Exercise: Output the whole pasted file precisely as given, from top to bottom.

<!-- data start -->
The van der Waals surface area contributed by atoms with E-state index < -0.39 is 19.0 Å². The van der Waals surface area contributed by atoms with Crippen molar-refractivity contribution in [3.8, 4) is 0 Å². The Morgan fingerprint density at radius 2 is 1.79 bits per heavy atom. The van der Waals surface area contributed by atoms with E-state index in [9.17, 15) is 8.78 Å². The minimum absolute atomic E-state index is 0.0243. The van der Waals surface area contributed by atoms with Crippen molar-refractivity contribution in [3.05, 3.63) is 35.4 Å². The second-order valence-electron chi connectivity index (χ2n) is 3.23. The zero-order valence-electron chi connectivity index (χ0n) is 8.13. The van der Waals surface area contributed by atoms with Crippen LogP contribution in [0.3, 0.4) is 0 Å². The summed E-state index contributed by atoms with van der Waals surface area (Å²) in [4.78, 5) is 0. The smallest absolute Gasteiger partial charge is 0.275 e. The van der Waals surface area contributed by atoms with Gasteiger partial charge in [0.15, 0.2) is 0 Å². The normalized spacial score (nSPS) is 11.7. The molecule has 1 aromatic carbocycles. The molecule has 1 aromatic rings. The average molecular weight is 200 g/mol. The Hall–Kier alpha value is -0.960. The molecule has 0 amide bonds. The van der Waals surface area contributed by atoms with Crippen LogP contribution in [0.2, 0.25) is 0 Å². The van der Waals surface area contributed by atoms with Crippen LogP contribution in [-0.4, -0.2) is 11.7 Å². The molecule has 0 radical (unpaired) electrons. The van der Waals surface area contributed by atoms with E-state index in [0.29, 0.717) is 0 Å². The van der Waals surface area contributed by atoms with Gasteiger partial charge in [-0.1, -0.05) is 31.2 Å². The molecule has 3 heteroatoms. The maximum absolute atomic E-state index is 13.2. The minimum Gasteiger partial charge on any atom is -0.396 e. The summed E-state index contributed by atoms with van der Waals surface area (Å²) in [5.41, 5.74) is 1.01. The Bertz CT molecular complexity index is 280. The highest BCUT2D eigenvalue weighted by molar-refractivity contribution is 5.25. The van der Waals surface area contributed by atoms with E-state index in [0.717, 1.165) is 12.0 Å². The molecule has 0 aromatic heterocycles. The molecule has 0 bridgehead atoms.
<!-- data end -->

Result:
The van der Waals surface area contributed by atoms with E-state index < -0.39 is 19.0 Å². The van der Waals surface area contributed by atoms with Crippen molar-refractivity contribution in [3.8, 4) is 0 Å². The Morgan fingerprint density at radius 2 is 1.79 bits per heavy atom. The van der Waals surface area contributed by atoms with E-state index in [9.17, 15) is 8.78 Å². The minimum absolute atomic E-state index is 0.0243. The van der Waals surface area contributed by atoms with Crippen molar-refractivity contribution in [3.05, 3.63) is 35.4 Å². The second-order valence-electron chi connectivity index (χ2n) is 3.23. The zero-order valence-electron chi connectivity index (χ0n) is 8.13. The van der Waals surface area contributed by atoms with Crippen LogP contribution in [0.3, 0.4) is 0 Å². The summed E-state index contributed by atoms with van der Waals surface area (Å²) in [4.78, 5) is 0. The smallest absolute Gasteiger partial charge is 0.275 e. The van der Waals surface area contributed by atoms with Gasteiger partial charge in [0.15, 0.2) is 0 Å². The normalized spacial score (nSPS) is 11.7. The molecule has 1 aromatic carbocycles. The molecule has 1 aromatic rings. The average molecular weight is 200 g/mol. The Hall–Kier alpha value is -0.960. The molecule has 0 amide bonds. The van der Waals surface area contributed by atoms with Crippen LogP contribution in [0.2, 0.25) is 0 Å². The van der Waals surface area contributed by atoms with Crippen LogP contribution in [-0.4, -0.2) is 11.7 Å². The molecule has 0 radical (unpaired) electrons. The van der Waals surface area contributed by atoms with E-state index in [0.29, 0.717) is 0 Å². The van der Waals surface area contributed by atoms with Gasteiger partial charge in [-0.1, -0.05) is 31.2 Å². The molecule has 3 heteroatoms. The maximum absolute atomic E-state index is 13.2. The minimum Gasteiger partial charge on any atom is -0.396 e. The summed E-state index contributed by atoms with van der Waals surface area (Å²) in [5.41, 5.74) is 1.01. The Bertz CT molecular complexity index is 280. The highest BCUT2D eigenvalue weighted by molar-refractivity contribution is 5.25. The van der Waals surface area contributed by atoms with E-state index in [0.717, 1.165) is 12.0 Å². The molecule has 0 aromatic heterocycles. The molecule has 0 bridgehead atoms.